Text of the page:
An official of the National Oil Workers Federation was quoted as saying 90% of the company's 86,000 employees participated.

Brazil produces 2.3 million b/d of crude oil and has 13 refineries with total crude capacity of 1.9 million b/d.

Late in June, Petrobras, which dominates Brazilian production and refining, reported plans to divest assets totaling $15.1 billion in 2015-16-30% in exploration and production, 30% in downstream, and 40% in natural gas and power.

The company said it expected additional restructuring, demobilization of assets, and additional divestments totaling $42.6 billion during 2017-18.

Petrobras is at the center of a massive corruption scandal that has rocked the government.

Its new plan slashes investment during 2015-19 by 37% from a predecessor to $103.3 billion-83% for E&P, 10% for downstream, 5% for gas and power, and 2% for other areas.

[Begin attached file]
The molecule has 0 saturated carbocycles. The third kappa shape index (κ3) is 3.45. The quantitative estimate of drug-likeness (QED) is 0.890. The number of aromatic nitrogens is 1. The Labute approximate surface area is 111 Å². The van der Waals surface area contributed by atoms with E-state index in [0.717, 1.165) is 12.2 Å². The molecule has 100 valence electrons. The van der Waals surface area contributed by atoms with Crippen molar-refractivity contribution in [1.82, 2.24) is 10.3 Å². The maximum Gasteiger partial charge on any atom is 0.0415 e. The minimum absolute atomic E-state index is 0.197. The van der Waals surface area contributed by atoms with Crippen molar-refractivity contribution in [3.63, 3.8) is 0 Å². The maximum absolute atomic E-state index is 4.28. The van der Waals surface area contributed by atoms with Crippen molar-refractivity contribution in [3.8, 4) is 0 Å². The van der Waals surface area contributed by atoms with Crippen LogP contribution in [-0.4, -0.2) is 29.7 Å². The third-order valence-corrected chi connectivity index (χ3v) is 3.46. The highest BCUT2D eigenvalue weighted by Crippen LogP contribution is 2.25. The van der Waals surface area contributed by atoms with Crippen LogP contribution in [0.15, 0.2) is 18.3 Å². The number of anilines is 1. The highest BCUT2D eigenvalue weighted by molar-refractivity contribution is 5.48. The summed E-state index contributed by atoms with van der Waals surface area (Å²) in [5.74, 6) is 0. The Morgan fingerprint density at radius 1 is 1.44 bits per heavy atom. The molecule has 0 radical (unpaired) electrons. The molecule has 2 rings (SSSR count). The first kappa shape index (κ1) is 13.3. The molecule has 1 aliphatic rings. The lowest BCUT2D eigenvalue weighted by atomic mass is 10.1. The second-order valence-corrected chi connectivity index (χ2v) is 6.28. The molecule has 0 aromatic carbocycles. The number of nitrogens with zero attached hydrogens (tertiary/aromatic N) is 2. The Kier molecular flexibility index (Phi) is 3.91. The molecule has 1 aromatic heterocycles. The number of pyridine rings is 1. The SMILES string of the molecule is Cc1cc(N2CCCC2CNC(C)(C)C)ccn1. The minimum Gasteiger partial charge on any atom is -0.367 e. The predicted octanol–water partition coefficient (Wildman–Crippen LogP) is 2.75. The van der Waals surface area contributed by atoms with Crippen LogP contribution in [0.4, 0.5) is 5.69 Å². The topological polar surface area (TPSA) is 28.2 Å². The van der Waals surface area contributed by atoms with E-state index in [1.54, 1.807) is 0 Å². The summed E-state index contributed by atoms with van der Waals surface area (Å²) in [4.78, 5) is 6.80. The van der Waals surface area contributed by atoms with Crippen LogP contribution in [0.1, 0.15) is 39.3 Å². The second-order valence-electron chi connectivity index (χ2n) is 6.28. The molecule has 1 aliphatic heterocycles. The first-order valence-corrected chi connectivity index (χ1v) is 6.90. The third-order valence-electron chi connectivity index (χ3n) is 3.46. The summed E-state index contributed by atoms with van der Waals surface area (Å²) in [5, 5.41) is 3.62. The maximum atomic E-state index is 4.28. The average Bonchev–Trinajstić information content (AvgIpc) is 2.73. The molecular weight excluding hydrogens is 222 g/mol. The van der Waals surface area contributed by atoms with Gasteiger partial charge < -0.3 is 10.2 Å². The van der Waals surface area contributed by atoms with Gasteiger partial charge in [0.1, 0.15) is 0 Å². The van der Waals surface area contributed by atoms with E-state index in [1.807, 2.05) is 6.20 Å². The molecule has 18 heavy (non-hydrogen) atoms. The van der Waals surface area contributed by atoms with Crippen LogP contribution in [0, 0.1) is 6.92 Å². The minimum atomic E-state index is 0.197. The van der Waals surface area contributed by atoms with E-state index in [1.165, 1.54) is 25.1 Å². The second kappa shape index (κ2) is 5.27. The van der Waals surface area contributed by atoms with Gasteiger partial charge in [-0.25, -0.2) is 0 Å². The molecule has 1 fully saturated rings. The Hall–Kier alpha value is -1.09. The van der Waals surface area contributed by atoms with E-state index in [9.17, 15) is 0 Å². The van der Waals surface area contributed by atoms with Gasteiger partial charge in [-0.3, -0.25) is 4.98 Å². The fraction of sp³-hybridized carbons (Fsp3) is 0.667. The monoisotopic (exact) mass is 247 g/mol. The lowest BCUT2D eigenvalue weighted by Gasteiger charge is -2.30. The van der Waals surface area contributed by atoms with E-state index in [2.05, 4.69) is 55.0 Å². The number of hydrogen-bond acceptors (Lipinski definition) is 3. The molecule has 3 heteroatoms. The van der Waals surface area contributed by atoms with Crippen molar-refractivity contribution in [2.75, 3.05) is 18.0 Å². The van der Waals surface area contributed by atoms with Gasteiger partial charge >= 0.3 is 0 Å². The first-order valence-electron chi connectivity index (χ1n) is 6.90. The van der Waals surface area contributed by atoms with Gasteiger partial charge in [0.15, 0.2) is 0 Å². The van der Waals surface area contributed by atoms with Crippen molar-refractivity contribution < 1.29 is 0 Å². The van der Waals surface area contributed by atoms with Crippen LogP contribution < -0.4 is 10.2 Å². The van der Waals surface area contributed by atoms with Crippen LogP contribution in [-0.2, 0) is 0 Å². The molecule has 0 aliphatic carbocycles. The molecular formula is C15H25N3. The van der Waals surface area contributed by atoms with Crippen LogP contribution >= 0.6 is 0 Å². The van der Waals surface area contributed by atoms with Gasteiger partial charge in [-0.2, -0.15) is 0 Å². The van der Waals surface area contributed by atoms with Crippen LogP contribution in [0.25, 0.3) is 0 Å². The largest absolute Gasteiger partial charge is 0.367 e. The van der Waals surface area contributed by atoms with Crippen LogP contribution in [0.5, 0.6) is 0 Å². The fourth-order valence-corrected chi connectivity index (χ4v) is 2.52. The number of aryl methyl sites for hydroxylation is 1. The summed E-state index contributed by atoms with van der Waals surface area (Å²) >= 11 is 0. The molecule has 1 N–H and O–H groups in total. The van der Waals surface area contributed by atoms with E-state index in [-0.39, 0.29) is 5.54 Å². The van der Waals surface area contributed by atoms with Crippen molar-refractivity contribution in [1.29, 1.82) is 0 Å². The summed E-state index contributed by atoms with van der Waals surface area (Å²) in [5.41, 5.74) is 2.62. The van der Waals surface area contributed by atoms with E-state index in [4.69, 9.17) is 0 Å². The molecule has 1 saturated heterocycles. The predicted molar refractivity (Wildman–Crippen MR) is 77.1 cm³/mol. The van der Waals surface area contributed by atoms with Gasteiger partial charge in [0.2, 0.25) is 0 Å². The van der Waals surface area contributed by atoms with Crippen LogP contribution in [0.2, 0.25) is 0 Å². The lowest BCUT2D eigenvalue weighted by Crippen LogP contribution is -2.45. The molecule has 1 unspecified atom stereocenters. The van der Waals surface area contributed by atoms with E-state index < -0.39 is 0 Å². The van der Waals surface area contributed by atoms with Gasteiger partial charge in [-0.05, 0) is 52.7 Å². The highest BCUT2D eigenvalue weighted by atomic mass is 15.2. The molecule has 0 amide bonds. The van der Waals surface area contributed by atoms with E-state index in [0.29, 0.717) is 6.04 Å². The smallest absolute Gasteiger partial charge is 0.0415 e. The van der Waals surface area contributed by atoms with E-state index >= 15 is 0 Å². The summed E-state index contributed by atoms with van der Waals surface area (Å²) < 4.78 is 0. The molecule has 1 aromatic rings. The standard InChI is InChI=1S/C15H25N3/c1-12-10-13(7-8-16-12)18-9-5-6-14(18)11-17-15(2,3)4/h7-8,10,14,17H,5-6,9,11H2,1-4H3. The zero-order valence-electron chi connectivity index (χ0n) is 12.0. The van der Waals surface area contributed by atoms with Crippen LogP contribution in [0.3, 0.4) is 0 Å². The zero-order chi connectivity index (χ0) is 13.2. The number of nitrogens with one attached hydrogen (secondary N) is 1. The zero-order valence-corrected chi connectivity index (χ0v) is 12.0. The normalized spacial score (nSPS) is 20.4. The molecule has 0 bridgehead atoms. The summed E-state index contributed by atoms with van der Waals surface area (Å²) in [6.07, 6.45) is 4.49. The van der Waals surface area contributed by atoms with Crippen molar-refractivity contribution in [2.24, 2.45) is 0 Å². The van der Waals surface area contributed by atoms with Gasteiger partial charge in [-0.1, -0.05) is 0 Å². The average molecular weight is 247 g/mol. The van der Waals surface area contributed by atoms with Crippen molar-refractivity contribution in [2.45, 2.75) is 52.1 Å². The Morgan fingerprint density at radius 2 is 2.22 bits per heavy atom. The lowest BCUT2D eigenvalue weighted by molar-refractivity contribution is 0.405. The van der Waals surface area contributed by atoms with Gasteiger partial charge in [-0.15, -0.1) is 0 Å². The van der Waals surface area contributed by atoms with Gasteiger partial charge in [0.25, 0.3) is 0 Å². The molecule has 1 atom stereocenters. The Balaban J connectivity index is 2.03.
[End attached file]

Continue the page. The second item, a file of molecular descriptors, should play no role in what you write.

Petrobras lowered its forecast for Brazilian production of crude oil and natural gas liquids in 2020 to 2.8 million b/d from the earlier-projected 4.2 million b/d.

BHI: US rig count jumps 19 units to 876

The US drilling rig count jumped 19 units to reach 876 during the week ended July 24, according to data from Baker Hughes Inc.

The gains came primarily from rigs drilling on land. Land rigs were up 17 units to 841. Those drilling in inland waters also increased, up 2 units to reach 4 rigs working.

During the week, rigs targeting oil jumped 21 units to 659. Gas-directed rigs, meanwhile, were down 2 units to 216. Rigs considered unclassified were unchanged at 1 rig working.